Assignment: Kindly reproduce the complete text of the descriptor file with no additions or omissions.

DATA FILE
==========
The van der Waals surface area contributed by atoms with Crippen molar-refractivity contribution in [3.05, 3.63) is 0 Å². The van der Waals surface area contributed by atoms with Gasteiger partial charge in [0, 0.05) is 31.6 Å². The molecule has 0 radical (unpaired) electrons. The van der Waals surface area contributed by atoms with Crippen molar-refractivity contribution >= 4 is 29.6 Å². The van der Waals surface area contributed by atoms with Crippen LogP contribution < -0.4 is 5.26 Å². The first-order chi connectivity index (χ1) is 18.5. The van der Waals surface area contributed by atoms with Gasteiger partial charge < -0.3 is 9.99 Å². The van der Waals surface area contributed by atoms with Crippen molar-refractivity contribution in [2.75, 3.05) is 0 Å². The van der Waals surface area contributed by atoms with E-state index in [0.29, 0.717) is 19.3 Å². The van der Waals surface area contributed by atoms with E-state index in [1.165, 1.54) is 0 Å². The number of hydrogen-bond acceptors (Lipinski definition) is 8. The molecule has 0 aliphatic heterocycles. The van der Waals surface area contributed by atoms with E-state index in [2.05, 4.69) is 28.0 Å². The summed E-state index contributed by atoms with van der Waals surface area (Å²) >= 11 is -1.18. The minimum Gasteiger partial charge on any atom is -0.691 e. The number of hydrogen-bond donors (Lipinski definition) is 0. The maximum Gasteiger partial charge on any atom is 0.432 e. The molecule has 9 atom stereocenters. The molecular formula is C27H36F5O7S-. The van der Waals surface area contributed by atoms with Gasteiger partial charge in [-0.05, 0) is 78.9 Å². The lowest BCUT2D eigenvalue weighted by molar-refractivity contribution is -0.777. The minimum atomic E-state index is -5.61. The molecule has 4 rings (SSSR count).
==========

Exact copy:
The van der Waals surface area contributed by atoms with Crippen molar-refractivity contribution in [3.05, 3.63) is 0 Å². The van der Waals surface area contributed by atoms with Gasteiger partial charge in [0, 0.05) is 31.6 Å². The molecule has 0 radical (unpaired) electrons. The van der Waals surface area contributed by atoms with Crippen molar-refractivity contribution >= 4 is 29.6 Å². The van der Waals surface area contributed by atoms with Crippen LogP contribution < -0.4 is 5.26 Å². The first-order chi connectivity index (χ1) is 18.5. The van der Waals surface area contributed by atoms with Gasteiger partial charge < -0.3 is 9.99 Å². The van der Waals surface area contributed by atoms with Crippen molar-refractivity contribution in [2.75, 3.05) is 0 Å². The van der Waals surface area contributed by atoms with E-state index in [0.29, 0.717) is 19.3 Å². The van der Waals surface area contributed by atoms with E-state index in [1.165, 1.54) is 0 Å². The number of hydrogen-bond acceptors (Lipinski definition) is 8. The molecule has 0 aliphatic heterocycles. The van der Waals surface area contributed by atoms with E-state index in [2.05, 4.69) is 28.0 Å². The summed E-state index contributed by atoms with van der Waals surface area (Å²) >= 11 is -1.18. The minimum Gasteiger partial charge on any atom is -0.691 e. The number of hydrogen-bond donors (Lipinski definition) is 0. The maximum Gasteiger partial charge on any atom is 0.432 e. The molecule has 9 atom stereocenters. The molecular formula is C27H36F5O7S-. The van der Waals surface area contributed by atoms with Gasteiger partial charge in [-0.05, 0) is 78.9 Å². The lowest BCUT2D eigenvalue weighted by molar-refractivity contribution is -0.777. The minimum atomic E-state index is -5.61. The molecule has 4 rings (SSSR count).